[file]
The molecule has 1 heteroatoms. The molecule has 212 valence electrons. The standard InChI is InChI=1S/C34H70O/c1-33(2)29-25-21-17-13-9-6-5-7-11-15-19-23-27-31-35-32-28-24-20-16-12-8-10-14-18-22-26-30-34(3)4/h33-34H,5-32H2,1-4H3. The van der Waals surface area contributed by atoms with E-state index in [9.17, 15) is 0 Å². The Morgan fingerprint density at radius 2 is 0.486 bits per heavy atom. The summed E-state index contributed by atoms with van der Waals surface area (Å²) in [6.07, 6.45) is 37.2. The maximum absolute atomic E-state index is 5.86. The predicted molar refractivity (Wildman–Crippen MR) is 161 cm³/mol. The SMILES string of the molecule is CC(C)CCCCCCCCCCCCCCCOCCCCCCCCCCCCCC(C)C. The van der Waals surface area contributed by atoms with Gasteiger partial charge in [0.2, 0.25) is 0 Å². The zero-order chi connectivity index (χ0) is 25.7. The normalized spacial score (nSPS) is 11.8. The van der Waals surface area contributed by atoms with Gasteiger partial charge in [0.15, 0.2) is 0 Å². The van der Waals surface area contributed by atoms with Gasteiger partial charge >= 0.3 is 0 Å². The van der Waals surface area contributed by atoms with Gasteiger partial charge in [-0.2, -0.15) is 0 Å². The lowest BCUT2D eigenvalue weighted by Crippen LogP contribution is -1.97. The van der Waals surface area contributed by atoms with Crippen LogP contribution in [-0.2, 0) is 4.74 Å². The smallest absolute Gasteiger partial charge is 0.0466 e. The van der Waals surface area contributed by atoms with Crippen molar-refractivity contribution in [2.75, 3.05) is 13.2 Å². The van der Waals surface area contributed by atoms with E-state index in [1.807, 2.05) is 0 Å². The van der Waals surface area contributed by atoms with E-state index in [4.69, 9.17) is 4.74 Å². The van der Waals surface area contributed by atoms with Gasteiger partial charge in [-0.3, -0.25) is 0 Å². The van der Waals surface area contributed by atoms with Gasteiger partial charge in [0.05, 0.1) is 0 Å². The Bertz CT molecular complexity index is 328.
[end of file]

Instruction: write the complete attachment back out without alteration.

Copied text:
The molecule has 1 heteroatoms. The molecule has 212 valence electrons. The standard InChI is InChI=1S/C34H70O/c1-33(2)29-25-21-17-13-9-6-5-7-11-15-19-23-27-31-35-32-28-24-20-16-12-8-10-14-18-22-26-30-34(3)4/h33-34H,5-32H2,1-4H3. The van der Waals surface area contributed by atoms with E-state index in [9.17, 15) is 0 Å². The Morgan fingerprint density at radius 2 is 0.486 bits per heavy atom. The summed E-state index contributed by atoms with van der Waals surface area (Å²) in [6.07, 6.45) is 37.2. The maximum absolute atomic E-state index is 5.86. The predicted molar refractivity (Wildman–Crippen MR) is 161 cm³/mol. The SMILES string of the molecule is CC(C)CCCCCCCCCCCCCCCOCCCCCCCCCCCCCC(C)C. The van der Waals surface area contributed by atoms with Gasteiger partial charge in [0.2, 0.25) is 0 Å². The zero-order chi connectivity index (χ0) is 25.7. The normalized spacial score (nSPS) is 11.8. The van der Waals surface area contributed by atoms with Gasteiger partial charge in [0.15, 0.2) is 0 Å². The van der Waals surface area contributed by atoms with Gasteiger partial charge >= 0.3 is 0 Å². The van der Waals surface area contributed by atoms with Gasteiger partial charge in [-0.2, -0.15) is 0 Å². The lowest BCUT2D eigenvalue weighted by Crippen LogP contribution is -1.97. The van der Waals surface area contributed by atoms with Crippen LogP contribution in [-0.2, 0) is 4.74 Å². The smallest absolute Gasteiger partial charge is 0.0466 e. The van der Waals surface area contributed by atoms with Crippen molar-refractivity contribution in [2.75, 3.05) is 13.2 Å². The van der Waals surface area contributed by atoms with E-state index in [1.807, 2.05) is 0 Å². The van der Waals surface area contributed by atoms with E-state index in [4.69, 9.17) is 4.74 Å². The van der Waals surface area contributed by atoms with Gasteiger partial charge in [-0.3, -0.25) is 0 Å². The van der Waals surface area contributed by atoms with Gasteiger partial charge in [0.05, 0.1) is 0 Å². The Bertz CT molecular complexity index is 328.